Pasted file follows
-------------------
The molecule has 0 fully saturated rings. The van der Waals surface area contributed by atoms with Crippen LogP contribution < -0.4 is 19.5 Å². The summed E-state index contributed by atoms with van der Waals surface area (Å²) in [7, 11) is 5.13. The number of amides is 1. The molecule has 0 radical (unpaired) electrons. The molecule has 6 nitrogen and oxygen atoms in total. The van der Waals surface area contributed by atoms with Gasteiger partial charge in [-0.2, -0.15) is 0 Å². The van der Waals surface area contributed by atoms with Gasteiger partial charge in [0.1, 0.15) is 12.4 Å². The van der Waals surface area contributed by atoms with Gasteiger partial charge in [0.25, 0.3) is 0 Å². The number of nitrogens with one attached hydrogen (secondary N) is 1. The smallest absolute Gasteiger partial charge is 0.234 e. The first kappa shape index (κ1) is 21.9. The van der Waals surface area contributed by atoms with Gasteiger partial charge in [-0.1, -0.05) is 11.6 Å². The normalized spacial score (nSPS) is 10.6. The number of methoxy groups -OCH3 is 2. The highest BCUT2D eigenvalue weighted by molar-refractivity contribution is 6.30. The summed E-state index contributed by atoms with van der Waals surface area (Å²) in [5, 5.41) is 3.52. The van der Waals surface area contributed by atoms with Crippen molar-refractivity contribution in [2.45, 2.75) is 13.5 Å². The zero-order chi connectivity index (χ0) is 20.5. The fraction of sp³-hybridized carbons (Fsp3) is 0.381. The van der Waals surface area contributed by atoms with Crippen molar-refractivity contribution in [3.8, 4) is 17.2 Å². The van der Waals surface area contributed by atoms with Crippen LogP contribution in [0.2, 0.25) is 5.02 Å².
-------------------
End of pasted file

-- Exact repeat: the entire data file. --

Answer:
The molecule has 0 fully saturated rings. The van der Waals surface area contributed by atoms with Crippen LogP contribution < -0.4 is 19.5 Å². The summed E-state index contributed by atoms with van der Waals surface area (Å²) in [7, 11) is 5.13. The number of amides is 1. The molecule has 0 radical (unpaired) electrons. The molecule has 6 nitrogen and oxygen atoms in total. The van der Waals surface area contributed by atoms with Gasteiger partial charge in [-0.2, -0.15) is 0 Å². The van der Waals surface area contributed by atoms with Gasteiger partial charge in [0.1, 0.15) is 12.4 Å². The van der Waals surface area contributed by atoms with Gasteiger partial charge in [0.25, 0.3) is 0 Å². The number of nitrogens with one attached hydrogen (secondary N) is 1. The smallest absolute Gasteiger partial charge is 0.234 e. The first kappa shape index (κ1) is 21.9. The van der Waals surface area contributed by atoms with Gasteiger partial charge in [-0.1, -0.05) is 11.6 Å². The normalized spacial score (nSPS) is 10.6. The number of methoxy groups -OCH3 is 2. The highest BCUT2D eigenvalue weighted by molar-refractivity contribution is 6.30. The summed E-state index contributed by atoms with van der Waals surface area (Å²) in [5, 5.41) is 3.52. The van der Waals surface area contributed by atoms with Crippen molar-refractivity contribution in [2.45, 2.75) is 13.5 Å². The zero-order chi connectivity index (χ0) is 20.5. The fraction of sp³-hybridized carbons (Fsp3) is 0.381. The van der Waals surface area contributed by atoms with Crippen molar-refractivity contribution in [3.8, 4) is 17.2 Å². The van der Waals surface area contributed by atoms with Crippen LogP contribution in [0.2, 0.25) is 5.02 Å².